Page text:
The perfect soap would remove any dirt and external oils but leave the natural oils that are on the skin. Nothing in this world is perfect, though, and no two people have the same natural oils--so you get as close as you can.
 
Robert James
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R Scott wrote:Coconut oil makes the soap lather really well, and makes one of the hardest soap of any veggie oil. But too much makes it too good of a cleaner and it removes too much natural oils.

The perfect soap would remove any dirt and external oils but leave the natural oils that are on the skin. Nothing in this world is perfect, though, and no two people have the same natural oils--so you get as close as you can.


Thank you that's good to know, I do have trouble with dry skin, I am sure I can come up with a good formula.
 
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A really good DVD for novices is Homestead Blessings' "The art of soap making", 2009 by Franklin Springs Family Media, featuring the West family. http://www.homestead-blessings.com/. They'll show you how to make soap from scratch, and also how to recycle your used soap bits into fancy new soap balls. No special equipment required. They use a stick blender and olive oil cans.

We also enjoyed simple recipes from Kelly Coyne and Erik Knutzen in Making It, 2011 by Rodale Books, ISBN-13: 978-1605294629. http://www.rootsimple.com/category/publications/

Voyageur Soap & Candle Company has excellent recipes and cheap soap-making supplies. https://www.voyageursoapandcandle.com/



 
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Just a quick comment. Making soap is easy and rewarding. My wife and I made about a year's supply of soap using about a half pound of lye, total. Some we made using saved fats from cooking and some we made with an olive oil base. Both came out great and are effective at cleaning and feel good. Cost of home made soap, probably one tenth or less of store bought mass produced brands.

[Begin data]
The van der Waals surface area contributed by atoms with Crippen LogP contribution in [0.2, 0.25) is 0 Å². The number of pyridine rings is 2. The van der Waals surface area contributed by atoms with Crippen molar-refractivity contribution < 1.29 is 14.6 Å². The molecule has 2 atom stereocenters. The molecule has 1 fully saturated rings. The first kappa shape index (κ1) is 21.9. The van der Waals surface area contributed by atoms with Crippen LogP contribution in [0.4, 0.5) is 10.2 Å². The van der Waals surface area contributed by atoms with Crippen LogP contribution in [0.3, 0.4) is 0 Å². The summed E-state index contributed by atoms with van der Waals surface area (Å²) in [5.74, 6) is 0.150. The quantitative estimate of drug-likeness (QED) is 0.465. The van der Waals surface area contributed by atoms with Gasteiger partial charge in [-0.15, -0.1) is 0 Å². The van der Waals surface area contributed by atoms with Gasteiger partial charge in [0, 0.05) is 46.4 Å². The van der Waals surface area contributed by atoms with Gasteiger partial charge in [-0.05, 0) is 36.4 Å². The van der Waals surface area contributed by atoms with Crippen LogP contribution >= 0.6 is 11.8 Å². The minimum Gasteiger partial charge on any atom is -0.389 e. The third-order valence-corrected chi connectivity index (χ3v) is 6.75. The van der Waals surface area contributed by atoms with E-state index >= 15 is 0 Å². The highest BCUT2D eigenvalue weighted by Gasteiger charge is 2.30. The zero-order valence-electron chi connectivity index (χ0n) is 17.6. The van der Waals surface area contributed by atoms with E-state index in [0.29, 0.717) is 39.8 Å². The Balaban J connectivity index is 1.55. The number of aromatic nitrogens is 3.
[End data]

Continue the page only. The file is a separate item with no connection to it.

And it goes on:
It really is no more challenging than cooking a nice dinner.
 
pollinator
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A really simple option for things like dishes, especially in a camp or outdoor situation, is wood ashes! Just make a paste of ash and water and leave it for a while on the nastiest pots, etc. The ash reacts with the grease to form soap on site, and also acts as an abrasive for scrubbing. A handful of grass or moss for the initial scouring will keep most of the ash out of a washcloth or sponge. I have resurrected many a pot with burnt-on food residue with this, sometimes in repeated latherings.....
 
Robert James
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Alder Burns wrote:A really simple option for things like dishes, especially in a camp or outdoor situation, is wood ashes!


For the camping option, if you want something antibacterial, use pine needles and make a tea.
 
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Miller Soap either says or links to pretty much everything that can be said about making soap. I've been making my own soap for about 15 years, and I learned it all there.

BTW, you cannot make soap without some kind of lye. When the soap is properly made, there will be no lye left in the soap. The fats and the lye consume each other until all you have is soap.
 
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Here's a link to a post with my recipe for hard-ish bars of soap made from olive oil - burra's soap recipe
 
pollinator
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Here is a list of saponin producing plants that can be used as natural soaps.